Beyond conventional warfare, US think tank strategists are discussing what it would take to “win” a nuclear war. The Center for Strategic and Budgetary Assessments (CSBA) recently put out a 140- page report, “Preserving the Balance: A US Eurasia Defence Strategy,” which discusses this issue in detail. The CSBA is headed by Andrew Krepinevich, the report’s author, and includes on its Board of Directors figures such as former Under Secretary of the Army Nelson Ford, former CIA Director James Woolsey and retired general Jack Keane.
“There is a need to rethink the problem of limited nuclear war in which the United States is a direct participant, or between other parties where the United States has a major security interest,” Krepinevich writes. “As opposed to the global apocalypse envisioned in the wake of a superpower nuclear exchange during the Cold War, there will very likely be a functioning world after a war between minor nuclear powers, or even between the United States and a nuclear-armed Iran or North Korea. US forces must, therefore, be prepared to respond to a range of strategic warfare contingencies along the Eurasian periphery.”
In an earlier report entitled “Rethinking Armageddon,” Krepinevich argued that the use of a “small number” of battlefield nuclear weapons should be included among the appropriate responses by a US president to conventional threats from Russia.
 
Destruction of the planet
During the Cold War, the “limited” use of nuclear weapons was seen as an invitation for a full-scale nuclear exchange and the destruction of the planet. Now such discussions are considered “respectable” and prudent.
These plans are being realized in the US military arsenal. The US is currently in the midst of a $1 trillion nuclear weapons modernization programme commissioned under Obama. The program centers on the procurement of lower-yield, maneuverable nuclear weapons that are more likely to be used in combat. However, the Defense Science Board, a committee appointed to advise the Pentagon, recently called on the Trump administration to do more to develop weapons suitable for a “tailored nuclear option for limited use.”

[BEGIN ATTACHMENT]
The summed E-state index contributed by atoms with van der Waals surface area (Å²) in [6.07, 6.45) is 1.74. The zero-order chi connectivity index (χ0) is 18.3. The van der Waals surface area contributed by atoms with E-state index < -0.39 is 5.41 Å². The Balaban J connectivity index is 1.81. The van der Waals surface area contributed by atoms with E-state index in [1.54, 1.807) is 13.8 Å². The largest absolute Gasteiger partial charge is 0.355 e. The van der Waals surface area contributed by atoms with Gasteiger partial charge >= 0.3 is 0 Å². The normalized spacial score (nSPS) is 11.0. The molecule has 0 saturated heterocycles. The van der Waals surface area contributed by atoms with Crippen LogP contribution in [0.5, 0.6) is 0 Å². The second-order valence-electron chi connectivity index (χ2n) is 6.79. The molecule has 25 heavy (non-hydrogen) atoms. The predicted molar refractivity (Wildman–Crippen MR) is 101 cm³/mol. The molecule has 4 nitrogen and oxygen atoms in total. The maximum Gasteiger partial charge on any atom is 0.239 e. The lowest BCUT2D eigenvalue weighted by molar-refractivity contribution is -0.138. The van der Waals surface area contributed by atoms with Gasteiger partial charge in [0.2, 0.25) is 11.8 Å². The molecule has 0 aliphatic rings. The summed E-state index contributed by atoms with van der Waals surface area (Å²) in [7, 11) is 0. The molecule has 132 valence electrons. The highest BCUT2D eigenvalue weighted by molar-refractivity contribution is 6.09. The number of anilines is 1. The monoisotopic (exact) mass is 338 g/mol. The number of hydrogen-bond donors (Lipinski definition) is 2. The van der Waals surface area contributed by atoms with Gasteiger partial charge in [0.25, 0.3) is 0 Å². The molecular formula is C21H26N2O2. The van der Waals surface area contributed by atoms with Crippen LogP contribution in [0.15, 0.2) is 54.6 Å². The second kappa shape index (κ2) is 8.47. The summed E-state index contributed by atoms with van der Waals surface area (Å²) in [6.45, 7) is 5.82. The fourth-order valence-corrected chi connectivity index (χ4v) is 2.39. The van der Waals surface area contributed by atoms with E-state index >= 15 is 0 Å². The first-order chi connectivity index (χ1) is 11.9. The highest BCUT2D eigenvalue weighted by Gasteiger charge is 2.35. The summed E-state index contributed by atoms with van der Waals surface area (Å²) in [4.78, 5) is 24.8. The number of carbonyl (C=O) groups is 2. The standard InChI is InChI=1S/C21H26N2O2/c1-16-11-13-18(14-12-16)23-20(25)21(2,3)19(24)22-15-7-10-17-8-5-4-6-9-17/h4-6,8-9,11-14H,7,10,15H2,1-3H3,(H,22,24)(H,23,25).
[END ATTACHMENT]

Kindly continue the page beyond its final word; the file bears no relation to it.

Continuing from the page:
What would be the human toll from such an exchange? Numerous Pentagon war games conducted during the Cold War concluded that the “limited” use of nuclear weapons would not only cause millions of civilian casualties, but quickly escalate into a full-scale nuclear exchange that would destroy major cities.
A 1955  war game titled Carte Blanche, which was responding to a Russian invasion of German territory with the use of a “small” number of battlefield nuclear weapons, resulted in the immediate deaths of 1.7 million Germans, the wounding of 3.5 million more, and millions more dead as a result of fallout radiation.
In one 1983 war game code-named Proud Prophet, NATO initiated a limited nuclear first strike on Soviet military targets. But rather than backing down, the USSR initiated a full-scale nuclear retaliation, prompting the US to reply in kind. When the proverbial dust had settled, half a billion people were dead and European civilization destroyed.
 
IPPNW: A billion people may die
More contemporary studies have shown similarly disastrous outcomes. A 2007 report by the International Physicians for the Prevention of Nuclear War (IPPNW) suggested that a “limited” nuclear exchange could lead to the deaths of over a billion people, mostly as a result of widespread climate disruption. The US National Academy of Sciences concluded that a “large-scale nuclear war” would lead directly to the deaths of up to four billion people.
The eruption of such a war at the hands of the nuclear arsonists who preside over crisis-ridden American capitalism is a real and present danger. In fact, as the McCarthyite-style anti-Russia agitation indicates, absent the independent and revolutionary intervention of the working class in the US and around the world, it is an inevitability.
Such is the criminality and recklessness of the American ruling elite and its political representatives on both sides of the aisle. Escalating war is a conspiracy of the elites, into which the masses of people are to be dragged and sacrificed.